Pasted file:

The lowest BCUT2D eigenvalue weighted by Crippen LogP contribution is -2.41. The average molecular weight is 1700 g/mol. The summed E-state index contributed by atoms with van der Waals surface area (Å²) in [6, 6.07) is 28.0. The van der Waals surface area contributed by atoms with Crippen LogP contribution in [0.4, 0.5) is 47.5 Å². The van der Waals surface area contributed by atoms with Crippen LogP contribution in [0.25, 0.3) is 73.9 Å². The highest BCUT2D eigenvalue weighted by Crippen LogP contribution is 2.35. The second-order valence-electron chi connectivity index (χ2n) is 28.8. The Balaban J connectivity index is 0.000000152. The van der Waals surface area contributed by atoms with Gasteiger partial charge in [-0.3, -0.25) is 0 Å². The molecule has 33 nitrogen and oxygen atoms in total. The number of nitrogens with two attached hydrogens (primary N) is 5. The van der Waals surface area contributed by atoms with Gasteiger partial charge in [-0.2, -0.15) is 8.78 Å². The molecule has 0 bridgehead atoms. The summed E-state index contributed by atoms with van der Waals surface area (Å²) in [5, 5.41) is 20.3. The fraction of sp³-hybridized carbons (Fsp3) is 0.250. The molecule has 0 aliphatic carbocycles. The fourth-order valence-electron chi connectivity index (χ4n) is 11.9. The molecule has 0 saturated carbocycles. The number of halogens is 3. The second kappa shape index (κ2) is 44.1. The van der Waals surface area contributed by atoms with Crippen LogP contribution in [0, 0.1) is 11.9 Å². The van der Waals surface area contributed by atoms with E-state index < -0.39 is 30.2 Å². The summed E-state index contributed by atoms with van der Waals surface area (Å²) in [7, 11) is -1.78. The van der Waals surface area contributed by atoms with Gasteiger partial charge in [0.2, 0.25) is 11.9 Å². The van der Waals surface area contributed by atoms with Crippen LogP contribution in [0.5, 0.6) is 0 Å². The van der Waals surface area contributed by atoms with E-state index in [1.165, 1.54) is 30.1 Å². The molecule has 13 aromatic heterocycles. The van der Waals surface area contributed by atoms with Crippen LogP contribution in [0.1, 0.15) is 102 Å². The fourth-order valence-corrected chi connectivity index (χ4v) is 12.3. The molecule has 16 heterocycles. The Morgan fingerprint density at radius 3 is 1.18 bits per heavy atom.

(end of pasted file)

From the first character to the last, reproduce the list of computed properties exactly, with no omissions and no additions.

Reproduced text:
The lowest BCUT2D eigenvalue weighted by Crippen LogP contribution is -2.41. The average molecular weight is 1700 g/mol. The summed E-state index contributed by atoms with van der Waals surface area (Å²) in [6, 6.07) is 28.0. The van der Waals surface area contributed by atoms with Crippen LogP contribution in [0.4, 0.5) is 47.5 Å². The van der Waals surface area contributed by atoms with Crippen LogP contribution in [0.25, 0.3) is 73.9 Å². The highest BCUT2D eigenvalue weighted by Crippen LogP contribution is 2.35. The second-order valence-electron chi connectivity index (χ2n) is 28.8. The Balaban J connectivity index is 0.000000152. The van der Waals surface area contributed by atoms with Gasteiger partial charge in [-0.3, -0.25) is 0 Å². The molecule has 33 nitrogen and oxygen atoms in total. The number of nitrogens with two attached hydrogens (primary N) is 5. The van der Waals surface area contributed by atoms with Gasteiger partial charge in [-0.2, -0.15) is 8.78 Å². The molecule has 0 bridgehead atoms. The summed E-state index contributed by atoms with van der Waals surface area (Å²) in [5, 5.41) is 20.3. The fraction of sp³-hybridized carbons (Fsp3) is 0.250. The molecule has 0 aliphatic carbocycles. The fourth-order valence-electron chi connectivity index (χ4n) is 11.9. The molecule has 0 saturated carbocycles. The number of halogens is 3. The second kappa shape index (κ2) is 44.1. The van der Waals surface area contributed by atoms with Crippen LogP contribution in [0, 0.1) is 11.9 Å². The van der Waals surface area contributed by atoms with E-state index < -0.39 is 30.2 Å². The summed E-state index contributed by atoms with van der Waals surface area (Å²) in [7, 11) is -1.78. The van der Waals surface area contributed by atoms with Gasteiger partial charge in [0.2, 0.25) is 11.9 Å². The van der Waals surface area contributed by atoms with Crippen LogP contribution in [0.5, 0.6) is 0 Å². The van der Waals surface area contributed by atoms with E-state index in [1.165, 1.54) is 30.1 Å². The molecule has 13 aromatic heterocycles. The van der Waals surface area contributed by atoms with Crippen LogP contribution in [0.1, 0.15) is 102 Å². The fourth-order valence-corrected chi connectivity index (χ4v) is 12.3. The molecule has 16 heterocycles. The Morgan fingerprint density at radius 3 is 1.18 bits per heavy atom.